Now if this happens to ordinary people and their ordinary emotional states to the point where it requires a law, imagine what life must be like for people like me who experience their emotions very strongly. Logical thought can be blown around like a dinghy on the open seas during a storm. I can tell you from personal experience that this is probably the hardest thing we have to deal with, as these emotions can range from suicidal to deliriously happy.
I have moments of true paranoia, severe panic attacks, sudden phobias, tremendous joy, deep and heartfelt love, mischief and a variety of other very strong emotions. All of these come with their own logical state of mind and in certain cases, memories. Some memories are only accessible in certain emotional states. Many memories and a lot of logical processes are very hard to access while in a state of strong fear. I’m inclined to believe that different emotional states are actually altered states of consciousness that we’re so familiar with that we don’t even notice that this is what they are.
Yet for all of these strong emotions, I am not a basket case. I manage just fine. I did this by creating an Über self. There is a part of me that watches myself having these emotions and does not get sucked in by them. It allows me to remain rational in the midst of my logical mind going haywire, in which case the best thing to do is almost always . . . nothing. Don’t react, don’t make decision, don’t argue or whatever it was that I was going to do and just chill out. Eventually the heightened emotional state will die down and I’ll be able to think clearly again; often more clearly than I was previously able to. Sometimes this cool down period is a matter of minutes, sometimes it’s a matter of days. The noise in my head is a constant racket and only this Über self can calm it down. I have to see me, seeing myself in order to make any change.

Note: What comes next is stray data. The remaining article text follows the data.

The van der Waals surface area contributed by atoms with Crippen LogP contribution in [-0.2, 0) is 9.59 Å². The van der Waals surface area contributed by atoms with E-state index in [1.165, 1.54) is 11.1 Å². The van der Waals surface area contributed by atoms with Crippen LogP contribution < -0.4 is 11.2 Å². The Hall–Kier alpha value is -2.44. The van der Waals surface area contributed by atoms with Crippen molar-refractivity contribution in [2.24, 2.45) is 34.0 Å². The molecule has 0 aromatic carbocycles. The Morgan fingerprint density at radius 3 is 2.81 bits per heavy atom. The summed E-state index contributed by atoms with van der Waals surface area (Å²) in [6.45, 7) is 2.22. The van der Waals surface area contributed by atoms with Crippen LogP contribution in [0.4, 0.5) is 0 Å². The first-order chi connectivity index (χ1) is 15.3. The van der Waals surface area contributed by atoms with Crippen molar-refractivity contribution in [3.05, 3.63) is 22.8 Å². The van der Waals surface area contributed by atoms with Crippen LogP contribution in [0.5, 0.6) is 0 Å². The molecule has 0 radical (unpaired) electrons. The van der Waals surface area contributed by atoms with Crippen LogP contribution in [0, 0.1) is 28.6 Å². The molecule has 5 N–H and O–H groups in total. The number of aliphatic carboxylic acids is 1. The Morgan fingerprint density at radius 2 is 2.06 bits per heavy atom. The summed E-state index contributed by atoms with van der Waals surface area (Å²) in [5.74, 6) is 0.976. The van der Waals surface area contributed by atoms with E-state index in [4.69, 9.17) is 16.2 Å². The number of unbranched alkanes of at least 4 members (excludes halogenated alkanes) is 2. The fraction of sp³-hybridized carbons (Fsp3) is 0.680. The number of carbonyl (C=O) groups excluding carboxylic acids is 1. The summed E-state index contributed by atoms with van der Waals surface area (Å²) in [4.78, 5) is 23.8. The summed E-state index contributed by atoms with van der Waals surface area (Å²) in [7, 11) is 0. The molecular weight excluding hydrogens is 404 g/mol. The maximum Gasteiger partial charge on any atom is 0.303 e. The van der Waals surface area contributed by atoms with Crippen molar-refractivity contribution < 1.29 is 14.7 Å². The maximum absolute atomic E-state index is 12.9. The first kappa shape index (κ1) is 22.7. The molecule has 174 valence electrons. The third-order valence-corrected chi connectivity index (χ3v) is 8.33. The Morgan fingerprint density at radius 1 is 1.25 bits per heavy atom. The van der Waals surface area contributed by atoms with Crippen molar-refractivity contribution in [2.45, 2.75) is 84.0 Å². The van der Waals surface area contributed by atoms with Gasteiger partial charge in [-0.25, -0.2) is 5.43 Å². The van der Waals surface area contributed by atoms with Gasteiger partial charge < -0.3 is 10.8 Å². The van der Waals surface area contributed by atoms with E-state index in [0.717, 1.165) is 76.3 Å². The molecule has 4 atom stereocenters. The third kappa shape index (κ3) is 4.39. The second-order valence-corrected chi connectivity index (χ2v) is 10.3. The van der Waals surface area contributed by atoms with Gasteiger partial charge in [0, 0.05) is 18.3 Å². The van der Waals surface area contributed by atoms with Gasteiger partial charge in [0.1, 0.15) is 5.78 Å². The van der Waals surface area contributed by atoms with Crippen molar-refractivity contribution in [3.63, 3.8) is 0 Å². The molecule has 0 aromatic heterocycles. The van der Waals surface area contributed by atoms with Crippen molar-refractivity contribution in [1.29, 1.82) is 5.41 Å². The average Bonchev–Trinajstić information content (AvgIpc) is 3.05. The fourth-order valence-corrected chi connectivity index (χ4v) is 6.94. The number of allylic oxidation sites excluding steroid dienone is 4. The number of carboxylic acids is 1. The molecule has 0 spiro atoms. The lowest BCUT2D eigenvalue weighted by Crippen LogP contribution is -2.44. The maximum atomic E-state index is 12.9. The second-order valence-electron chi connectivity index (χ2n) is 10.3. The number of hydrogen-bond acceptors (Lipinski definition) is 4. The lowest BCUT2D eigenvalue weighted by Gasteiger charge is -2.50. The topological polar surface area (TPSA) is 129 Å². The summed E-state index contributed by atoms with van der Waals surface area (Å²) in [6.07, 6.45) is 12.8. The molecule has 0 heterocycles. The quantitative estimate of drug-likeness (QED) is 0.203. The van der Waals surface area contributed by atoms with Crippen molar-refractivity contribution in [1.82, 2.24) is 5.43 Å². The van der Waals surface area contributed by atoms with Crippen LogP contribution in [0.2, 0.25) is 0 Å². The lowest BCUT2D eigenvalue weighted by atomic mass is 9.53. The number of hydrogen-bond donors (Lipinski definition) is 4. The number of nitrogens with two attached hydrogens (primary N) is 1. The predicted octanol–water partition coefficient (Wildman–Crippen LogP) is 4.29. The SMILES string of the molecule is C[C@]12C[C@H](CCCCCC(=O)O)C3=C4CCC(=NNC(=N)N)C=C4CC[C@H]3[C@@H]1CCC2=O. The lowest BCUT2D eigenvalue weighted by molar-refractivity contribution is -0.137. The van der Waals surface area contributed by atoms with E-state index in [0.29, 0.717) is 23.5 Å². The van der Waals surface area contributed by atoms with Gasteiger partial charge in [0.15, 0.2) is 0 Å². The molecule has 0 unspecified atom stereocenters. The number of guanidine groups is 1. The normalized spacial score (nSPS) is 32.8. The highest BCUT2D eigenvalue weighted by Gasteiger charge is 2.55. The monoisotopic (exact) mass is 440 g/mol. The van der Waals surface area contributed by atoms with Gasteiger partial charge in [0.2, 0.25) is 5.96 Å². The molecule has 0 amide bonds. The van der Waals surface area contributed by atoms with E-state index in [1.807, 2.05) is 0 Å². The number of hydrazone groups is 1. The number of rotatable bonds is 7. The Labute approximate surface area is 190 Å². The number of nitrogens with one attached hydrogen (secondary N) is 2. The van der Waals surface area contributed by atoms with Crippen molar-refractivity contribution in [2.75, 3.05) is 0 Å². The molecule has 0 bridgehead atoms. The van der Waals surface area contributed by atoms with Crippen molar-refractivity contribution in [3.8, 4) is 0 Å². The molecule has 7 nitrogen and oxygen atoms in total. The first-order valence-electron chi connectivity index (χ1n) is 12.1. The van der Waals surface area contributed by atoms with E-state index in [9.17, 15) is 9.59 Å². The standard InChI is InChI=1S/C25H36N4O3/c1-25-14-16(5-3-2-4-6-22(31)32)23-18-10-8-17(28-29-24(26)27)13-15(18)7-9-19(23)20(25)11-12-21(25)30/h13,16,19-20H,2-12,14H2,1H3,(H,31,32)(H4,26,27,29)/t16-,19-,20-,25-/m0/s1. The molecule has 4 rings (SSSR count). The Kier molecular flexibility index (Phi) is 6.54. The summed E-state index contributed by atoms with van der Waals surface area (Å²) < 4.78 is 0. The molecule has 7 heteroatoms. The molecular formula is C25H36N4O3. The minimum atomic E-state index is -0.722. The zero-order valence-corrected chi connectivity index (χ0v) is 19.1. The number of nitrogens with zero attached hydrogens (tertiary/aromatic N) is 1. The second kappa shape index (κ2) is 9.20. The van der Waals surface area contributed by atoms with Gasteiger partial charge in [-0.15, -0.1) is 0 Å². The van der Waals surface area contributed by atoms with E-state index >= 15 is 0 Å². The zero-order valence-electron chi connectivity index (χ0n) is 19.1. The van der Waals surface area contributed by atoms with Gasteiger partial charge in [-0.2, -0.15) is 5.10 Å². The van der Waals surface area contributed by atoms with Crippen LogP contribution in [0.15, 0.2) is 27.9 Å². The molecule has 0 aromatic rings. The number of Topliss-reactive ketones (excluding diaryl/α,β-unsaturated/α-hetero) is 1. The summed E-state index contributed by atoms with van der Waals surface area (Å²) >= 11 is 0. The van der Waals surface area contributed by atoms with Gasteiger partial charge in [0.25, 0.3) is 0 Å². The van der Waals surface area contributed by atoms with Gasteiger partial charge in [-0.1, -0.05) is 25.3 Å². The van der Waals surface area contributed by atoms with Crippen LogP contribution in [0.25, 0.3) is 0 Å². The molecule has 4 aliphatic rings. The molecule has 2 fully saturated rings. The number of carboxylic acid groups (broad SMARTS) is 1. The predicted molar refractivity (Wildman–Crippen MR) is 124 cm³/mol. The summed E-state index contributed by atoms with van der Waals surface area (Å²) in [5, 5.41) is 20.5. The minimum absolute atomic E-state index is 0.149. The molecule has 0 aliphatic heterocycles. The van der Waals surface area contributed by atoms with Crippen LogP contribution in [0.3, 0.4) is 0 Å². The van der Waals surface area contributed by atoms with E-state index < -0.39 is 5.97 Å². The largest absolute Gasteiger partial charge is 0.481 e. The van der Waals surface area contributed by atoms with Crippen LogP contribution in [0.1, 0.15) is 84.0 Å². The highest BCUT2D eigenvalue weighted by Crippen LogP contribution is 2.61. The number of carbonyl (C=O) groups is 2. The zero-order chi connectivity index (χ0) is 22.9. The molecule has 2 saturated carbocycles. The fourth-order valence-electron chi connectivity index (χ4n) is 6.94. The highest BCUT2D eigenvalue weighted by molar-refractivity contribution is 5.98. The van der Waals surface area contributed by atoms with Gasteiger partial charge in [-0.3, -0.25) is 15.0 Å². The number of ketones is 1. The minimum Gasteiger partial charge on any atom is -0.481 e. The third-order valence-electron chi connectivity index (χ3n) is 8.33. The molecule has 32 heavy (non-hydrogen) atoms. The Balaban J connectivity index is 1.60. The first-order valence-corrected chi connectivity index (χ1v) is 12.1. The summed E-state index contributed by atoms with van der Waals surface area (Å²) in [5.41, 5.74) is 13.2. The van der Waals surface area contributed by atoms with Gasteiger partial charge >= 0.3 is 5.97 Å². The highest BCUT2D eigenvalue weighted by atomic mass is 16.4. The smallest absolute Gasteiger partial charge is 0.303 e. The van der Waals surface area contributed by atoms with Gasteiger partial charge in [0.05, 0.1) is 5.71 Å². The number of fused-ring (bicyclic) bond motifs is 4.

Learning how to do this took many years and in the process I never stopped growing as a person and becoming more mature. I did this because I didn’t have much of a choice. Either I learned how to deal with this, or I gave up on life. It was that kind of a decision.
I don’t think that Johnny ever learned how to develop that Über self to watch over his emotional merry-go-round. Instead, he substituted drugs to quiet the noise in his head. But what if someone had been there to help him? What if someone had understood his sensitivity and guided him on how to deal with being so different from ordinary people? How might his life have turned out?
All good questions.